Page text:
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But around the time Binkis Recs – now consisting of MCs Flux, Jax and Killa Kalm – released its only nationally distributed album, 2003's The Reign Begins (Day By Day Entertainment), many groups among Atlanta's underground were starting to splinter or completely phase out.
While the scene slowed to a crawl, Jax steadily amassed a catalog of solo material. Between 2001 and 2007, he released six projects – Observe, J.F.K. (which stands for Jax Forever King), Sharp Images EP, Black Capitalism, The Sharpener mix CD and Sharper Images – all while holding down a day job loading trucks at UPS. As always, Jax's dimpled brand of honest humor shone through when he wrote a song based on his UPS grind called "Underpaidslavery," which appeared on the Sharp Images EP.
"Jax basically was a personification of being who you are," says Jayforce, who befriended Jax as host of 89.3's (WRFG-FM) the Beatz & Lyrics Show. "You can work a nine-to-five job [and] you can still have good times and enjoy your life, if you can keep your music honest."
Sometimes, his mother wondered if her son was keeping it a little too real.
"He worked like a Hebrew slave," says Alecia Thurston. "I said to him, 'It's time to get up off your knees, you don't have to suffer to be hip-hop, Chris.' He said, 'Yeah Ma, but when I'm suffering it makes me rhyme better.'"
Dude was tired.
That's the main thing Flux remembers Jax stressing that day. "He woke up mad early and he felt like he was getting sick," says Flux. "So he was just like 'Yeah, we're gonna do these joints and be out.'"
It was Monday, Nov. 3, and they were scheduled to perform at Lenny's later that night. They tried contacting the promoter by phone to see if they could bump up their slot on the bill from third to first, but they couldn't reach him.
"If we don't hear nothing, we're just gonna go down there and see what's up," Flux said to Jax.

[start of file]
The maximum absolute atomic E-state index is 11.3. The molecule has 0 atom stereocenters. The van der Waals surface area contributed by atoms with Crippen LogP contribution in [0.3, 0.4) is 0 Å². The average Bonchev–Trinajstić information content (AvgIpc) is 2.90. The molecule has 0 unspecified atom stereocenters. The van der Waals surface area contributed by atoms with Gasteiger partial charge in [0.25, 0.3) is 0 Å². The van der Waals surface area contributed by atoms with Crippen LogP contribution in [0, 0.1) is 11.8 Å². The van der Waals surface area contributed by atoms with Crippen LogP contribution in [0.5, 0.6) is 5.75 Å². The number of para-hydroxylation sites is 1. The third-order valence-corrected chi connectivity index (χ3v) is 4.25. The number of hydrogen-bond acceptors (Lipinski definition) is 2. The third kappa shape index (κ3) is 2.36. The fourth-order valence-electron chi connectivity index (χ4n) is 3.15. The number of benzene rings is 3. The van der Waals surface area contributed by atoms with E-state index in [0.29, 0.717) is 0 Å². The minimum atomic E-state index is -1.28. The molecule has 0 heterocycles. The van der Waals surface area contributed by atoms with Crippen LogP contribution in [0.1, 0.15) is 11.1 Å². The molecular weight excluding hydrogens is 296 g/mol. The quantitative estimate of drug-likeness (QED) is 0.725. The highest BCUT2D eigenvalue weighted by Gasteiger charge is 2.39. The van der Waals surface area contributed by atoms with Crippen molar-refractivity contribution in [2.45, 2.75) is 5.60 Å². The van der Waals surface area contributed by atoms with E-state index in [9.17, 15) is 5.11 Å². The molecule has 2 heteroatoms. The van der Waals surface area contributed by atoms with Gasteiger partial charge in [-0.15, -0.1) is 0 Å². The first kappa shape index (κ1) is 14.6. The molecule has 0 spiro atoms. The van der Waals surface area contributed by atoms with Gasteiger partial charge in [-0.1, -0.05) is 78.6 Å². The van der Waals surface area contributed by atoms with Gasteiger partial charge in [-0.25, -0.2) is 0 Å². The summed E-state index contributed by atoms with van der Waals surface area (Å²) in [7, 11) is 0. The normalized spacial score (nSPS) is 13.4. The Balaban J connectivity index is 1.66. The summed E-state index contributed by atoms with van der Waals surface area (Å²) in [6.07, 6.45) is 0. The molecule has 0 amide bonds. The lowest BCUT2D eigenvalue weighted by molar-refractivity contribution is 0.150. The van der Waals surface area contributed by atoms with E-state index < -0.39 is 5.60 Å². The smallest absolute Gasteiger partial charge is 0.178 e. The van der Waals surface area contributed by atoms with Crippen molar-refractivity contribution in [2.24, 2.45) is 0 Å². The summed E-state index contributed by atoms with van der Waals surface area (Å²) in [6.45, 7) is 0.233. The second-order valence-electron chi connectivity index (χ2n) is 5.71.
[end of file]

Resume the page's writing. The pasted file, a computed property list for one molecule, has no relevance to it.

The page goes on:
After rehearsing their two-man set, they chilled and talked a bit. Conversation turned toward the future. As usual, Jax had several pots on the flame at once. He'd just finished a yet-to-be-released mix CD called The Sharpener 2. More Binkis Recs material was simmering. Jax and Flux were putting together an album as a duo. Plus, Jax already had another mix CD, I'm the Best Man, in the works. He was also opening the Binkis Records umbrella back up to begin pushing younger artists, including Ekundayo, Eddie Meeks of Prophetix, Jae Scott and Señor Kaos. According to Jax's wife Lisa, he was even considering putting his own rap career on the backburner to push his protégé, Kaos.
Jax was also eager to jump back into the mix with Phife Dawg of A Tribe Called Quest and DJ Rasta Roots under their Smokin' Needlez banner, now that Phife's health was on the rebound after a successful kidney transplant.
Jax, on the other hand, hadn't visited a doctor's office in four years, according to his wife, and his blood pressure was slightly elevated. He had, however, been exercising more and eating a little better. He'd also trimmed down his chubby physique over the past two years. The dimples in his cheeks didn't dig in as deep when he smiled anymore.
"I was telling my son that I did not like the way he looked in the face," says his mother. "Chris looked like he was maturing too rapidly in the face. Chris had a round face. Now, you can lose weight, but you don't have to look sick. Chris didn't look well and I was on his case to go get [himself] checked out."
D.R.E.S. tha Beatnik booked Binkis Recs' first show at Yin Yang Café nearly a decade ago in 1999. When he met up with his longtime friends Jax and Flux at Lenny's on Nov. 3, the crowd was thin. Not only was it a Monday, but it was also the night before an historic presidential election. D.R.E.S. asked them if they wanted anything to drink. Jax asked for water, and they waited for what felt like forever for their turn to take the stage.
Finally, D.R.E.S. introduced them. Flux performed one of his new solo joints. Then Jax took front and center to perform the title song from 2007's Sharper Images. They got through the first verse and the hook with no problem. Then came the second verse.
"We were doing that part – "...grew up in Queens/been saggin' my jeans," recalls Flux. "And by the time we got up to "Before Ignorant Niggas Killed Intelligent Songs/but hold on – " it just so happens he was like 'hold up, hold up, hold up.'
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